• We told Assemblyman Cahill that we were very concerned about Common Core and asked for his support of bill A8844.  He asked if that was the Graf bill and when told ‘Yes’ responded that ‘the Graf bill politically can not pass’.  He went on to tell stories about his 8 year old granddaughter and her four and a half hours of homework and upset parents and how he understands that the Common Core implementation is not working but he believes that the Common Core Standards are good.  Cahill mentioned at one point that the Graf bill had “bad stuff” in it and I wanted to ask what that was but decided it wasn’t worth getting into an argument over at this time.
  • Parents brought up concerns with regards to special education and Common Core and Assemblyman Cahill affirmed that he understands that every child is unique.
  • Assemblyman Cahill stated dissatisfaction with Commissioner King.
  • He talked about the reappointment of Regents this year and how that he learned of a paper, from Regent Jackson himself, that Regent Jackson had written regarding high-stakes testing that stated the many problems with implementation.  In the interview process Cahill asked Jackson about the paper and why he hadn’t communicated the concerns to the other regents when and Jackson said that he hadn’t thought about it and probably should have (it sounds like Jackson forgot about the paper he had written during the discussion of Common Core) and Cahill decided he could not vote for Jackson for reappointment.  When I asked why he voted for someone (no one could remember Regent Josephine Finn’s name but I came home and looked it up) who did not know anything about Common Core instead, Cahill responded that the new regent was appointed because she was well respected and it was believed she would be someone who would ‘shake things up’.  Cahill stated that the Regents work in task forces and only the few Regents (5 he though) who are on the Common Core task force are actually responsible to know anything about Common Core.  He recommended, as had Assemblywoman Nolan on June 3, that we the parents speak to our regent who happens to be Regent Finn about our Common Core concerns.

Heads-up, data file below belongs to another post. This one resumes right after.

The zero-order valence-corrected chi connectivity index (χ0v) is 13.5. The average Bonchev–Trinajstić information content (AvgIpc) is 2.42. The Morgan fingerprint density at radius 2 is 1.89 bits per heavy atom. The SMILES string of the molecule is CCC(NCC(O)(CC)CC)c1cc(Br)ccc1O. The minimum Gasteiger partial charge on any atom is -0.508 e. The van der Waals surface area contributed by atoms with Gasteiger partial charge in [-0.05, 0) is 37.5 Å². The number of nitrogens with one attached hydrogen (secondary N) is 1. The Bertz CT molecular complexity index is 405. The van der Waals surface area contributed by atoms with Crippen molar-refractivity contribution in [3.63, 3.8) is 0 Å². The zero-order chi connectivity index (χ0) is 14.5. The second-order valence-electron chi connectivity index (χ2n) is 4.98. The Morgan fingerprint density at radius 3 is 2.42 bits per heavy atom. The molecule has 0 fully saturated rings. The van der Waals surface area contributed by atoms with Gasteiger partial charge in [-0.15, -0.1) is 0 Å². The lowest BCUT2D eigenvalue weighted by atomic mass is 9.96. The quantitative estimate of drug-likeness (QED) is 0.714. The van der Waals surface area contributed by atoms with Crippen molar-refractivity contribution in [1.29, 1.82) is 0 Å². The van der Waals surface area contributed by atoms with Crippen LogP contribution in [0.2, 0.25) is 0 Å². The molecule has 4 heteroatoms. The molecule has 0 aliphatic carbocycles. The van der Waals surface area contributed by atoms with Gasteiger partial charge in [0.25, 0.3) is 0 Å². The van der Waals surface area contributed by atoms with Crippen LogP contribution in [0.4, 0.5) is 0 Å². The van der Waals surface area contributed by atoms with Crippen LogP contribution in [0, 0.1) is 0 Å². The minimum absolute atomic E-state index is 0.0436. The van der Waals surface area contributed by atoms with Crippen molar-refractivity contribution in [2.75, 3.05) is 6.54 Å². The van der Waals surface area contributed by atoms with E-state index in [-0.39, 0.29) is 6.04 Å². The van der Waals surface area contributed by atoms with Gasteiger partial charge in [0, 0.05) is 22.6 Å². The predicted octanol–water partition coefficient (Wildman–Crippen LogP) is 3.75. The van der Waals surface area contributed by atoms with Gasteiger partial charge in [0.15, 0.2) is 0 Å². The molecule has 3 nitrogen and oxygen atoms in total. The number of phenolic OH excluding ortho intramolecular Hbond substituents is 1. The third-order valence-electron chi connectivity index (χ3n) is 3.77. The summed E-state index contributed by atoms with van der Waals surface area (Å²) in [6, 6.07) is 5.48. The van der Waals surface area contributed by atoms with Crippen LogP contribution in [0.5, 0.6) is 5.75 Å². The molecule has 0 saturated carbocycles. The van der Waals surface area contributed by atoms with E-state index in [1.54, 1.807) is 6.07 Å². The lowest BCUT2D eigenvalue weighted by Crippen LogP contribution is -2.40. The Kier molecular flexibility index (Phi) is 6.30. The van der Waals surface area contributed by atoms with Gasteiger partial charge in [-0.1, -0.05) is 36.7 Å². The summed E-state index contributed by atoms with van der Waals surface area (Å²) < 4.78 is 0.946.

Conversation with Senator Tkaczyk

We found out last minute that Senator Tkaczyk’s office had requested a maximum of six people to attend the meeting with her so 2 parents from Kingston and 2 parents from Onteora attended and I was not one of them as I have spoken with her previously.

Conversation with Senator Seward